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Old 07-22-2019, 03:19 PM
 
Location: Weirton, W. Va.
615 posts, read 235,799 times
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Does anybody else think the 2020s may be the first decade in years that the northern panhandle of West Virginia grows and adds population? I see a lot of properties being snatched up in Weirton and Wheeling. I really think this is possible. It seems there is an influx of new folks to the area. More businesses seem to be moving in as well.
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Old 07-24-2019, 01:01 PM
 
1,683 posts, read 1,545,890 times
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Perhaps.

If you look at some of the recent data released by the Appalachian Regional Commission, the northern panhandle is in a transition phase.

https://www.arc.gov/images/appregion...stVirginia.pdf
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Old 07-26-2019, 11:08 AM
 
Location: Pittsburgh, Hilly South, Land of Doors
1,596 posts, read 821,289 times
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Perhaps Wheeling. Weirton is a different story. Let's hope the architecture - what's left - is rehabbed.
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Old 08-11-2019, 04:34 PM
 
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Moundsville/Marshall County is definitely prepped for growth mode. It sits atop the world's richest natural gas deposits.
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Old 08-11-2019, 04:49 PM
 
Location: Arlington, VA
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The Northern Panhandle will need to see a massive influx of younger people (who want to have a lot of children) moving into the area for this to happen. As of right now they, along with most of West Virginia and western Pennsylvania are dealing with the following negative demographic trends: a much higher number of deaths each year compared to births due to the aging populace, limited/ declining levels of international immigration and a negative domestic migration as people move elsewhere for jobs/ retirement, etc. Now you certainly don't need to be winning in all three of those categories to heave strong population growth as places like California boomed in the late 80s and 90s with negative domestic migration. The difference is they had a lot more births than deaths and huge numbers of people migrating from other countries. Places like Myrtle Beach / certain Florida locations now are the exact opposite- They also have a populace with many more deaths than births and low levels of migration from overseas yet huge numbers of people from NY, NJ, CT, PA, etc moving there contributing to strong population increases. The gas deposit situation in the Northern Panhandle is what it is but people have been saying that will make the area grow for over a decade and it has continued to bleed population. Properties being snatched up for reinvestment is common even in places that are still losing population like Detroit and Pittsburgh. Is it a long term trend? Time will tell but it is nice to see people buying into places like Wheeling and other Rust Belt cities. Even if it doesn't yield immediate growth, it is nice to see investment in the cities and offers hope for the future.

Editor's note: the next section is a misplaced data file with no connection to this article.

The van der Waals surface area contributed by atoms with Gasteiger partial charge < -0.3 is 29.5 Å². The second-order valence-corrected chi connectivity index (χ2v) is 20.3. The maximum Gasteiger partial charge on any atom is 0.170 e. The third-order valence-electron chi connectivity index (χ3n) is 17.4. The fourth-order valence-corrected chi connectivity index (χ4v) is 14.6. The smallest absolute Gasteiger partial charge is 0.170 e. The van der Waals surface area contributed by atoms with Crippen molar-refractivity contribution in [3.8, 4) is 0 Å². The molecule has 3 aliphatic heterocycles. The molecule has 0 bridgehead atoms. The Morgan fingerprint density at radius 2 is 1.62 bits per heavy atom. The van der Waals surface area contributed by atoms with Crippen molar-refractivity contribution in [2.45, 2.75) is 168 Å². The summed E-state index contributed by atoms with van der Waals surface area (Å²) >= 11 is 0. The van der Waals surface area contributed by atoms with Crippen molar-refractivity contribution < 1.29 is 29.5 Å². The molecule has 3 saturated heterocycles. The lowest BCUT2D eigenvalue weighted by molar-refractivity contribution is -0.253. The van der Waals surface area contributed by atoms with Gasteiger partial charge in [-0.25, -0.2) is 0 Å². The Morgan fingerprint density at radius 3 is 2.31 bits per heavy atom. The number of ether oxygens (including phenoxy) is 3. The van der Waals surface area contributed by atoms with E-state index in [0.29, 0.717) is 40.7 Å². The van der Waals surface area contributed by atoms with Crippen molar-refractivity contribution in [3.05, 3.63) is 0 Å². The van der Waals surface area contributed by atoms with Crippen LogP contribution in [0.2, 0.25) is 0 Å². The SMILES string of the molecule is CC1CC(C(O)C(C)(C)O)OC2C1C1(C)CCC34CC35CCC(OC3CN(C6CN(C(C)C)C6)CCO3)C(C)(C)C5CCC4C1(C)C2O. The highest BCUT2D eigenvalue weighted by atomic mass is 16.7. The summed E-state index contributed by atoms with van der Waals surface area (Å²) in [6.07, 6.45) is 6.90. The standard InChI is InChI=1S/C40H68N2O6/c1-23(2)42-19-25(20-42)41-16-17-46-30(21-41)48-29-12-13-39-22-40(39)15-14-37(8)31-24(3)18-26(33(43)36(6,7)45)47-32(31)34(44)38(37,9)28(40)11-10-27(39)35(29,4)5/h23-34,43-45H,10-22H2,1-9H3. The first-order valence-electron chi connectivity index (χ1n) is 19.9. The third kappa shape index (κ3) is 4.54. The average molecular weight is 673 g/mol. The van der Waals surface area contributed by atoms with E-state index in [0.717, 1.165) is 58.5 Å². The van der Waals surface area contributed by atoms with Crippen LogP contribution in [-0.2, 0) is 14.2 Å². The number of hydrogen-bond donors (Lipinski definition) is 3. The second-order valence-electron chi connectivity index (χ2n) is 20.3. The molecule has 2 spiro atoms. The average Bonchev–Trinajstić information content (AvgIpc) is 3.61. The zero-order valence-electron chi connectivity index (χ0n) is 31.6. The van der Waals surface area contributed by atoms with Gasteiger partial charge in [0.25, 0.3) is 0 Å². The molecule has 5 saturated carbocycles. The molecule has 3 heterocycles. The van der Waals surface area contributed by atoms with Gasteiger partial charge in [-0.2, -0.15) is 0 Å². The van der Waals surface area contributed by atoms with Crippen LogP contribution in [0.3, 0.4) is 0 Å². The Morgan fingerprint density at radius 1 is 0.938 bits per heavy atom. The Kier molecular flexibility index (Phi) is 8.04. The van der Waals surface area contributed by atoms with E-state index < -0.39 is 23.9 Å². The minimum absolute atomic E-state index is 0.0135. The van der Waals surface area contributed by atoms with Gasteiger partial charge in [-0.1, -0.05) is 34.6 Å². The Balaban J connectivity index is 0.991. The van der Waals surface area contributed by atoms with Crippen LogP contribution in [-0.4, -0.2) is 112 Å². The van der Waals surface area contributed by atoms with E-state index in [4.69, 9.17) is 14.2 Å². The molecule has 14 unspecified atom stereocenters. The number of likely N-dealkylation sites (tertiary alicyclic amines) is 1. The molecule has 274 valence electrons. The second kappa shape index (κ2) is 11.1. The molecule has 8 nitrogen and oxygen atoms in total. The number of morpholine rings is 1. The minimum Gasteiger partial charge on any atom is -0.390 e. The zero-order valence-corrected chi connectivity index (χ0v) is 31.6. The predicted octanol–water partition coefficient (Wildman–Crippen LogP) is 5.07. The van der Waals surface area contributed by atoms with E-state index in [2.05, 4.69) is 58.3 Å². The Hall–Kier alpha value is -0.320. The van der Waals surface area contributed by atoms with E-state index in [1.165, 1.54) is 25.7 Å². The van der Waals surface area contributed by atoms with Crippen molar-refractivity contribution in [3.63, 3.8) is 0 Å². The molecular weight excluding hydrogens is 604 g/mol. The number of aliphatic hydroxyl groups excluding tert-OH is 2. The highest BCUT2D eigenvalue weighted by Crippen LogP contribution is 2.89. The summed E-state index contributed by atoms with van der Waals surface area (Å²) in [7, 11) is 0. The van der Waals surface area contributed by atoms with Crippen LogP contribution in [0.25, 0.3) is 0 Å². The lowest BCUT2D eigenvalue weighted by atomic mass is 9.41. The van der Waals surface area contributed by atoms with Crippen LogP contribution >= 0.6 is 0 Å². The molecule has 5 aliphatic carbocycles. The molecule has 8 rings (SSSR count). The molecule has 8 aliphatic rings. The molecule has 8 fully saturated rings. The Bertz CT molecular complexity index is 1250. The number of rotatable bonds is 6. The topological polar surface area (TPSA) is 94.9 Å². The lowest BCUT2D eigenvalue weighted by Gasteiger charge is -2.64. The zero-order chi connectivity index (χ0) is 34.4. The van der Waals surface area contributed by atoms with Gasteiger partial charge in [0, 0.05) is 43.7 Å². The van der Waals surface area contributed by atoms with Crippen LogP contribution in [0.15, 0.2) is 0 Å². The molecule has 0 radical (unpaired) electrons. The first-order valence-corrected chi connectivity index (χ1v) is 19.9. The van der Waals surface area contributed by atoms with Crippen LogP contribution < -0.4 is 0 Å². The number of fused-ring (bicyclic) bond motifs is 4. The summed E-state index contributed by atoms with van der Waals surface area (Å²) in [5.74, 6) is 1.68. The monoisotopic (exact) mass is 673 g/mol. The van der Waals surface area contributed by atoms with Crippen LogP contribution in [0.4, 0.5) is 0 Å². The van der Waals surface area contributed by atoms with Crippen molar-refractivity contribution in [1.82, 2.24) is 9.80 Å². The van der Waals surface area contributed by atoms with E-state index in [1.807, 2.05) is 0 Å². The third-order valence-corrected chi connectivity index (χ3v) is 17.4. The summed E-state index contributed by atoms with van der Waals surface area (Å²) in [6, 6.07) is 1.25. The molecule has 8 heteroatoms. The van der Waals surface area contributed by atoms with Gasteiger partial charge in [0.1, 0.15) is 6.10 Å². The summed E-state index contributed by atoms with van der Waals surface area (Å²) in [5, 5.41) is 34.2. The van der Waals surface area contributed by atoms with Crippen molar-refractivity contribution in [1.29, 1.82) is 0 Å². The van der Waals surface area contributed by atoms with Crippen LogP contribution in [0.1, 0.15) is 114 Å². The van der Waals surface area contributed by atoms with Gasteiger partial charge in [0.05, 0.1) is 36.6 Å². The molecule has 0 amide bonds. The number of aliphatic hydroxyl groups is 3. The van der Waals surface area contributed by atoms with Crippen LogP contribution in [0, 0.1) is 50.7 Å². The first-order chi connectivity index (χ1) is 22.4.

Last edited by NOVAmtneer82; 08-11-2019 at 05:04 PM..
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Old 08-11-2019, 05:03 PM
 
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Quote:
Originally Posted by NOVAmtneer82 View Post
The Northern Panhandle will need to see a massive influx of younger people (who want to have a lot of children) moving into the area for this to happen- as of right now they, along with most of West Virginia and western Pennsylvania are dealing with the following negative demographic trends: a much higher number of deaths each year compared to births due to the aging demographics, limited/ declining levels of international immigration and a negative domestic migration as people move elsewhere for jobs. Now you certainly don't need to be winning in all three of those categories to heave strong population growth as places like California boomed in the late 80s and 90s with negative domestic migration. The difference is they had a lot more births than deaths and huge numbers of people migrating from other countries. Places like Myrtle Beach / certain Florida locations now are the exact opposite- They also have a populace with many more deaths than births and low levels of migration from overseas yet huge numbers of people from NY, NJ, CT, PA, etc moving there contributing to strong population increases. The gas deposit situation in the Northern Panhandle is what it is but people have been saying that will make the area grow for over a decade and it has continued to bleed population. Properties being snatched up for reinvestment is common even in places that are still losing population like Detroit and Pittsburgh. Is it a long term trend? Time will tell but it is nice to see people buying into places like Wheeling and other Rust Belt cities.